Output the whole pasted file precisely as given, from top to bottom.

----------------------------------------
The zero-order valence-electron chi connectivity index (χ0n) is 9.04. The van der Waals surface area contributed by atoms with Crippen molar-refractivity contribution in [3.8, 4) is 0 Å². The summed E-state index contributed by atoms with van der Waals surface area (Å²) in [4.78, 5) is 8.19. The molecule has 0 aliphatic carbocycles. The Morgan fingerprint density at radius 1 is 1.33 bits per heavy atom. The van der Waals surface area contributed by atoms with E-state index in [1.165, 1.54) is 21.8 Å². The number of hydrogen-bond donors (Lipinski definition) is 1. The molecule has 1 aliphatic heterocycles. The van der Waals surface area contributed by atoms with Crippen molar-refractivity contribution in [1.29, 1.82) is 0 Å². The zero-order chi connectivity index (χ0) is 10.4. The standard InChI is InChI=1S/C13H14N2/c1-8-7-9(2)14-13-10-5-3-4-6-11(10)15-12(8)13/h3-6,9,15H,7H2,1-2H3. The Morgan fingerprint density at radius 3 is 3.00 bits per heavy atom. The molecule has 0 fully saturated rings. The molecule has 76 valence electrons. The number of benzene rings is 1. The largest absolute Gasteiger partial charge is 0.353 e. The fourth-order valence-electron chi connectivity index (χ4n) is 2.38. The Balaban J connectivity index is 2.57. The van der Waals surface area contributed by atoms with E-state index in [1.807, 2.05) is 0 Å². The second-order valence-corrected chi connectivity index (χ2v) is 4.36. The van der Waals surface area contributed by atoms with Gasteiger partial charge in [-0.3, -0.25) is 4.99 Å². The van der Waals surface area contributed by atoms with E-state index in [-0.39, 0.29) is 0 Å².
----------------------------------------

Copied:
The zero-order valence-electron chi connectivity index (χ0n) is 9.04. The van der Waals surface area contributed by atoms with Crippen molar-refractivity contribution in [3.8, 4) is 0 Å². The summed E-state index contributed by atoms with van der Waals surface area (Å²) in [4.78, 5) is 8.19. The molecule has 0 aliphatic carbocycles. The Morgan fingerprint density at radius 1 is 1.33 bits per heavy atom. The van der Waals surface area contributed by atoms with E-state index in [1.165, 1.54) is 21.8 Å². The number of hydrogen-bond donors (Lipinski definition) is 1. The molecule has 1 aliphatic heterocycles. The van der Waals surface area contributed by atoms with Crippen molar-refractivity contribution in [1.29, 1.82) is 0 Å². The zero-order chi connectivity index (χ0) is 10.4. The standard InChI is InChI=1S/C13H14N2/c1-8-7-9(2)14-13-10-5-3-4-6-11(10)15-12(8)13/h3-6,9,15H,7H2,1-2H3. The Morgan fingerprint density at radius 3 is 3.00 bits per heavy atom. The molecule has 0 fully saturated rings. The molecule has 76 valence electrons. The number of benzene rings is 1. The largest absolute Gasteiger partial charge is 0.353 e. The fourth-order valence-electron chi connectivity index (χ4n) is 2.38. The Balaban J connectivity index is 2.57. The van der Waals surface area contributed by atoms with E-state index in [1.807, 2.05) is 0 Å². The second-order valence-corrected chi connectivity index (χ2v) is 4.36. The van der Waals surface area contributed by atoms with Gasteiger partial charge in [-0.3, -0.25) is 4.99 Å². The van der Waals surface area contributed by atoms with E-state index in [-0.39, 0.29) is 0 Å².